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June 19, 2019

Mt 6: 1-6, 16-18

“Beware of practicing your piety before others in order to be seen by them; for then you have no reward from your Father in heaven. “So whenever you give alms, do not sound a trumpet before you, as the hypocrites do in the synagogues and in the streets, so that they may be praised by others.

Truly I tell you, they have received their reward. But when you give alms, do not let your left hand know what your right hand is doing, so that your alms may be done in secret; and your Father who sees in secret will reward you.

“And whenever you pray, do not be like the hypocrites; for they love to stand and pray in the synagogues and at the street corners, so that they may be seen by others. Truly I tell you, they have received their reward.But whenever you pray, go into your room and shut the door and pray to your Father who is in secret; and your Father who sees in secret will reward you.

“And whenever you fast, do not look dismal, like the hypocrites, for they disfigure their faces so as to show others that they are fasting. Truly I tell you, they have received their reward.

But when you fast, put oil on your head and wash your face, so that your fasting may be seen not by others but by your Father who is in secret; and your Father who sees in secret will reward you.

New Revised Standard Version, copyright 1989, by the National Council of the Churches of Christ in the United States of America. Used by permission. All rights reserved. USCCB approved.

Living mindful of God’s presence

Years ago at a silent retreat, a Jesuit Priest told me that when praying the Jesuit Examen prayer that I should reflect on when during the day “we” experienced life interactions and events. He referred to “we” meaning when I was mindful of God’s presence with me during my day, and when did I experience the day’s events when it was “I,” meaning when I was only mindful of myself.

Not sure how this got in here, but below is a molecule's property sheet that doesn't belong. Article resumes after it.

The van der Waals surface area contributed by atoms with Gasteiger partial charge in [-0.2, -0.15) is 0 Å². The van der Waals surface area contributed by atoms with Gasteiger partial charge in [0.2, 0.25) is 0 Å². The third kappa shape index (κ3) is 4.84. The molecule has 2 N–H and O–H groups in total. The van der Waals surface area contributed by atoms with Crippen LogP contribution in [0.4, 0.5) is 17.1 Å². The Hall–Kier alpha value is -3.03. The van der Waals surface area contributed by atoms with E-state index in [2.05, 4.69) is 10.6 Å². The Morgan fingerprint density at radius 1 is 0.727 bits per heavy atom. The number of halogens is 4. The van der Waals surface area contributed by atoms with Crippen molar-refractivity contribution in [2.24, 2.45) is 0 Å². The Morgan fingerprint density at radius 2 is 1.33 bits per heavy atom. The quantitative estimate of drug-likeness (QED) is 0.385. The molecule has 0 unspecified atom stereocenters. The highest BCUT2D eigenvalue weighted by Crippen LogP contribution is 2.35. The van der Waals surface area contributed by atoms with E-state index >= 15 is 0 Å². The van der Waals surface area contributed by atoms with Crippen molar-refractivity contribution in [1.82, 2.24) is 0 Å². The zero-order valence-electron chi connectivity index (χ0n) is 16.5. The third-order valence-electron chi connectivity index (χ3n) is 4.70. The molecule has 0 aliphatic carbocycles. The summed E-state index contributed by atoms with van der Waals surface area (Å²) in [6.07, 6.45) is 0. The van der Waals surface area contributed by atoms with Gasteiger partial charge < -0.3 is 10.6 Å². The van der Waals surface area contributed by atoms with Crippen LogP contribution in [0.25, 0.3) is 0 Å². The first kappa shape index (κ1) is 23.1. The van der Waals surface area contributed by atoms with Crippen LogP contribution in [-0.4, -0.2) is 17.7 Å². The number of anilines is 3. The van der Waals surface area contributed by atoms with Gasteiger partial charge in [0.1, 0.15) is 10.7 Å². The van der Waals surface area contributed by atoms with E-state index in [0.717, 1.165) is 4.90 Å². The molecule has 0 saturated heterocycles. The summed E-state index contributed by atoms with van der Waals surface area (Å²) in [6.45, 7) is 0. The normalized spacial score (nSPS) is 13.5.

This reflection came to mind looking at this passage. Almsgiving, prayer, and fasting are important ways to love God and my neighbor more deeply. They are also pathways for me to be more mindful of the nature of my relationship with God. We are created by and ultimately belong to God. All that we have and are in this life comes from God. Thus, any righteousness or piety we receive is God’s presence working through us. We serve this world for the greater glory of God. If we are open to God’s presence (“we”), God will glorify and sanctify our almsgiving, prayer, and fasting making it holy.

—Dr. Sajit U. Kabadi is the Assistant Principal for Mission, Ministry, and Diversity at Regis Jesuit High School in Aurora, CO.

Prayer

Christ has no body now, but yours.
No hands, no feet on earth, but yours.
Yours are the eyes through which
Christ looks compassion into the world.
Yours are the feet
with which Christ walks to do good.
Yours are the hands
with which Christ blesses the world.

—St. Teresa of Avila


Please share the Good Word with your friends!